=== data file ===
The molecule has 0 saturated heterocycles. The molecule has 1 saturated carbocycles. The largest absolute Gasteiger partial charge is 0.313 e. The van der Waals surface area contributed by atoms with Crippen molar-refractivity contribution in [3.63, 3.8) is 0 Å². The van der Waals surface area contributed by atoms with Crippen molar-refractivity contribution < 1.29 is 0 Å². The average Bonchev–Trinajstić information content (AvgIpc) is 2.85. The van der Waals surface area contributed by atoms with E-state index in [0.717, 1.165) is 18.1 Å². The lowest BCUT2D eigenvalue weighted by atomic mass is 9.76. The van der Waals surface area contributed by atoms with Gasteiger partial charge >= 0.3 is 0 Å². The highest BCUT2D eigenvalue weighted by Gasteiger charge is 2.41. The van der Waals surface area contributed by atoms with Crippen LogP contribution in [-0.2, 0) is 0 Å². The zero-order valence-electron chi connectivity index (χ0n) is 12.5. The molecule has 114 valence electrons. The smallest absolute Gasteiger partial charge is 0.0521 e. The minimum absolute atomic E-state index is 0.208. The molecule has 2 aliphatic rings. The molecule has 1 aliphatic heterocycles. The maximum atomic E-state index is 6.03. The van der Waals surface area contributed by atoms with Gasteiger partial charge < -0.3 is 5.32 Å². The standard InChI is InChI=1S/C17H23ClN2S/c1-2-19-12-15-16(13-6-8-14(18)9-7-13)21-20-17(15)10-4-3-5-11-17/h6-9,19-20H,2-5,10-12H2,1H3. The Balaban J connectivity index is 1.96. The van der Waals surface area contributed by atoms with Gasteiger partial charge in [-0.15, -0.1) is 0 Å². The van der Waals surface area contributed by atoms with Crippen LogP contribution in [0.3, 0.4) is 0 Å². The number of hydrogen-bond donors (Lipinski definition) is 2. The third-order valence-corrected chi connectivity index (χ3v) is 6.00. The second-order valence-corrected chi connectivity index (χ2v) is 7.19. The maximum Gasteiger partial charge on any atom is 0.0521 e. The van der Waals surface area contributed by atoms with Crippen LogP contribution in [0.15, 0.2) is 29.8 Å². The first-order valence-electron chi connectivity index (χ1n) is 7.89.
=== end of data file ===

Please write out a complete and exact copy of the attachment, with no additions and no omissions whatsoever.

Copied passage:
The molecule has 0 saturated heterocycles. The molecule has 1 saturated carbocycles. The largest absolute Gasteiger partial charge is 0.313 e. The van der Waals surface area contributed by atoms with Crippen molar-refractivity contribution in [3.63, 3.8) is 0 Å². The van der Waals surface area contributed by atoms with Crippen molar-refractivity contribution < 1.29 is 0 Å². The average Bonchev–Trinajstić information content (AvgIpc) is 2.85. The van der Waals surface area contributed by atoms with E-state index in [0.717, 1.165) is 18.1 Å². The lowest BCUT2D eigenvalue weighted by atomic mass is 9.76. The van der Waals surface area contributed by atoms with Gasteiger partial charge >= 0.3 is 0 Å². The highest BCUT2D eigenvalue weighted by Gasteiger charge is 2.41. The van der Waals surface area contributed by atoms with Crippen LogP contribution in [-0.2, 0) is 0 Å². The zero-order valence-electron chi connectivity index (χ0n) is 12.5. The molecule has 114 valence electrons. The smallest absolute Gasteiger partial charge is 0.0521 e. The minimum absolute atomic E-state index is 0.208. The molecule has 2 aliphatic rings. The molecule has 1 aliphatic heterocycles. The maximum atomic E-state index is 6.03. The van der Waals surface area contributed by atoms with Gasteiger partial charge < -0.3 is 5.32 Å². The standard InChI is InChI=1S/C17H23ClN2S/c1-2-19-12-15-16(13-6-8-14(18)9-7-13)21-20-17(15)10-4-3-5-11-17/h6-9,19-20H,2-5,10-12H2,1H3. The Balaban J connectivity index is 1.96. The van der Waals surface area contributed by atoms with Gasteiger partial charge in [-0.15, -0.1) is 0 Å². The van der Waals surface area contributed by atoms with Crippen LogP contribution in [0.3, 0.4) is 0 Å². The number of hydrogen-bond donors (Lipinski definition) is 2. The third-order valence-corrected chi connectivity index (χ3v) is 6.00. The second-order valence-corrected chi connectivity index (χ2v) is 7.19. The maximum Gasteiger partial charge on any atom is 0.0521 e. The van der Waals surface area contributed by atoms with Crippen LogP contribution in [0.15, 0.2) is 29.8 Å². The first-order valence-electron chi connectivity index (χ1n) is 7.89.